It's *Not* The 15th Birthday of Linux – and Why That Matters
Last week, I wondered whether I'd gone back in time. Everywhere I went online – on news sites, blogs and Twitter – people were celebrating the 15th birthday of Linux, it seemed. “How is this possible?” I asked myself. “Since Linux was started in 1991, that must mean we are in 2006: have I fallen through a wormhole into the past?”
When I actually read some of these birthday pieces, it turned out that they were celebrating the release of version 1.0 of Linux, which took place at 22.38 on 13 March, 1994. Fortunately, it seemed like I would not need to live through the last three years again. But then I was left with the perplexing question why people were marking this arbitrary event.
Just how arbitrary it was can be seen from the consolidated Linux kernel history. This shows that on 16 January 1992 the kernel was at version 0.12, but became version 0.95 a couple of months later. Version 0.99 was released in December 1993, and there then followed the most extraordinary series of incremental updates, passing through 0.99.1, 0.99.12, 0.99.12a, 0.99.12z, 0.99.15a, 0.99.15j and finally Pre-1.0. Towards the end of this odyssey, there were updates every few days – sometimes even several on one day.
Clearly what was going on over these months was an almost obsessive honing of the Linux kernel. But the difference between version 0.99.14z, say, and version 1.0 is slight: it's not that the former was unusable, and the latter sheer perfection. Indeed, there is nothing extraordinarily special about version 1.0 compared to its immediate forebears, except for its numbering.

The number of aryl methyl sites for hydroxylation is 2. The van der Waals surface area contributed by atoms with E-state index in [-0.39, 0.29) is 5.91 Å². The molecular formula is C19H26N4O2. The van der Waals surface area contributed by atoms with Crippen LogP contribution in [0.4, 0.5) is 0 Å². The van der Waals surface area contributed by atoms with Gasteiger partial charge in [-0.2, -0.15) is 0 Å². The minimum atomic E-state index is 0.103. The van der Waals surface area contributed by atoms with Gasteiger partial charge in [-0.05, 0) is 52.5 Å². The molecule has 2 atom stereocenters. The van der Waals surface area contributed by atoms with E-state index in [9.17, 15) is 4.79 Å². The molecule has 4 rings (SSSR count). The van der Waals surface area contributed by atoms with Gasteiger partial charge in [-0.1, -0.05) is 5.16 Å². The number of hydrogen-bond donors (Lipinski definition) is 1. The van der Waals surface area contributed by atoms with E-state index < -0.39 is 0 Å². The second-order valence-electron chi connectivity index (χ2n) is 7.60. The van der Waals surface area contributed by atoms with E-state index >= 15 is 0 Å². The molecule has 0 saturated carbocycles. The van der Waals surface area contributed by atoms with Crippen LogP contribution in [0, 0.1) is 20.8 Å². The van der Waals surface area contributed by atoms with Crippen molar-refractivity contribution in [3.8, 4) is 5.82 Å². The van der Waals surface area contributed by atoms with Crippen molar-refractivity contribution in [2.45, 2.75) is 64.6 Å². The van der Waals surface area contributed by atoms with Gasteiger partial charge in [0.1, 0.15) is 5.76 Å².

This is one of the most profound strengths of free software - that the software is never really “finished”, with the corollary that it is also never really *not* finished. Huge quantum jumps are rare: mostly it's more granular.
That's why I think it's misguided to “celebrate” Linux 1.0: it gives the impression that free software is like any other proprietary bit of code, rubbish until you hit the magic release number, and somehow finished when you do. If you want to celebrate Linux (and that's an eminently sensible thing to do), the only possible date to choose is when the project was started - after all, that's what the "birth" bit in birthday means. The trouble is, even that date doesn't exist.
Linus never really intended to create what he first called Freax – and what later became Linux. The journey began in one sense when he bought his shiny new PC on 5 January, 1991: “386, DX33, 4 Megs of RAM, no co-processor; 40 Megs hard disc” as he told me over a decade ago. He spent most of his time playing the original “Prince of Persia” game, as well as exploring the capabilities of his machine.
One important aspect that intrigued him was task-switching:
I was testing the task-switching capabilities, so what I did was I just made two processes and made them write to the screen and had a timer that switched tasks. One process wrotes “A”, the other wrote “B”, so I saw “AAABBBB” and so on.
Was that the start of Linux? Clearly not, in the sense that Linus was just playing around with a bit of rough code, trying things out. And yet those two processes later began to morph into something else – to begin with, into a simple terminal emulator so that he could read Usenet newsgroups on the computer system at Helsinki University: